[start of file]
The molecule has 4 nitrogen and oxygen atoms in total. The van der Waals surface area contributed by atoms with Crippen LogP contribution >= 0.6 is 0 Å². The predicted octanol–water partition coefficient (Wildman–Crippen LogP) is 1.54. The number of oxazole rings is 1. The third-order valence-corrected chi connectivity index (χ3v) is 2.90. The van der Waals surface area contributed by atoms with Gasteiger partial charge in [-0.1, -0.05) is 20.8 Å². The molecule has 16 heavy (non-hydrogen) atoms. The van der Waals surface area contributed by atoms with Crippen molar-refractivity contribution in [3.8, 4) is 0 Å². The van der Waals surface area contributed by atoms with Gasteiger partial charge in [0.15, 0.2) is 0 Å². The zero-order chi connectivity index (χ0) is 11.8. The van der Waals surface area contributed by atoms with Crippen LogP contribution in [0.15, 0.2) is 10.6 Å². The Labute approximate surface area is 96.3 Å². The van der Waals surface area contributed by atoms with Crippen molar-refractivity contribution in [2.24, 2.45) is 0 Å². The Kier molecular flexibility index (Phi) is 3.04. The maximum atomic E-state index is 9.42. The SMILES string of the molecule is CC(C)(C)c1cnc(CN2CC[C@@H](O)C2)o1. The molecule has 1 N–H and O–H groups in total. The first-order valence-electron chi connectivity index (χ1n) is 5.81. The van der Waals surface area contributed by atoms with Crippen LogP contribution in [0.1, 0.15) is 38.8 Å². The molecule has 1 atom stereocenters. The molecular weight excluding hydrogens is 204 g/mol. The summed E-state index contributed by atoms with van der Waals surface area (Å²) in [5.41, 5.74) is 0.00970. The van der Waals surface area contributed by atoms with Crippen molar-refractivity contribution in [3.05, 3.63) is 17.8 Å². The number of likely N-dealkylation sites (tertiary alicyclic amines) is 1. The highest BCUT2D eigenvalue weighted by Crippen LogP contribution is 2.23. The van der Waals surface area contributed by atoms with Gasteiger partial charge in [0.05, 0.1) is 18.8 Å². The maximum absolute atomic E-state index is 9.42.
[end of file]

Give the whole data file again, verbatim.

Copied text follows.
The molecule has 4 nitrogen and oxygen atoms in total. The van der Waals surface area contributed by atoms with Crippen LogP contribution >= 0.6 is 0 Å². The predicted octanol–water partition coefficient (Wildman–Crippen LogP) is 1.54. The number of oxazole rings is 1. The third-order valence-corrected chi connectivity index (χ3v) is 2.90. The van der Waals surface area contributed by atoms with Gasteiger partial charge in [-0.1, -0.05) is 20.8 Å². The molecule has 16 heavy (non-hydrogen) atoms. The van der Waals surface area contributed by atoms with Crippen molar-refractivity contribution in [3.8, 4) is 0 Å². The van der Waals surface area contributed by atoms with Gasteiger partial charge in [0.15, 0.2) is 0 Å². The zero-order chi connectivity index (χ0) is 11.8. The van der Waals surface area contributed by atoms with Crippen LogP contribution in [0.15, 0.2) is 10.6 Å². The Labute approximate surface area is 96.3 Å². The van der Waals surface area contributed by atoms with Crippen molar-refractivity contribution in [2.24, 2.45) is 0 Å². The Kier molecular flexibility index (Phi) is 3.04. The maximum atomic E-state index is 9.42. The SMILES string of the molecule is CC(C)(C)c1cnc(CN2CC[C@@H](O)C2)o1. The molecule has 1 N–H and O–H groups in total. The first-order valence-electron chi connectivity index (χ1n) is 5.81. The van der Waals surface area contributed by atoms with Crippen LogP contribution in [0.1, 0.15) is 38.8 Å². The molecule has 1 atom stereocenters. The molecular weight excluding hydrogens is 204 g/mol. The summed E-state index contributed by atoms with van der Waals surface area (Å²) in [5.41, 5.74) is 0.00970. The van der Waals surface area contributed by atoms with Crippen molar-refractivity contribution in [3.05, 3.63) is 17.8 Å². The number of likely N-dealkylation sites (tertiary alicyclic amines) is 1. The highest BCUT2D eigenvalue weighted by Crippen LogP contribution is 2.23. The van der Waals surface area contributed by atoms with Gasteiger partial charge in [0.05, 0.1) is 18.8 Å². The maximum absolute atomic E-state index is 9.42.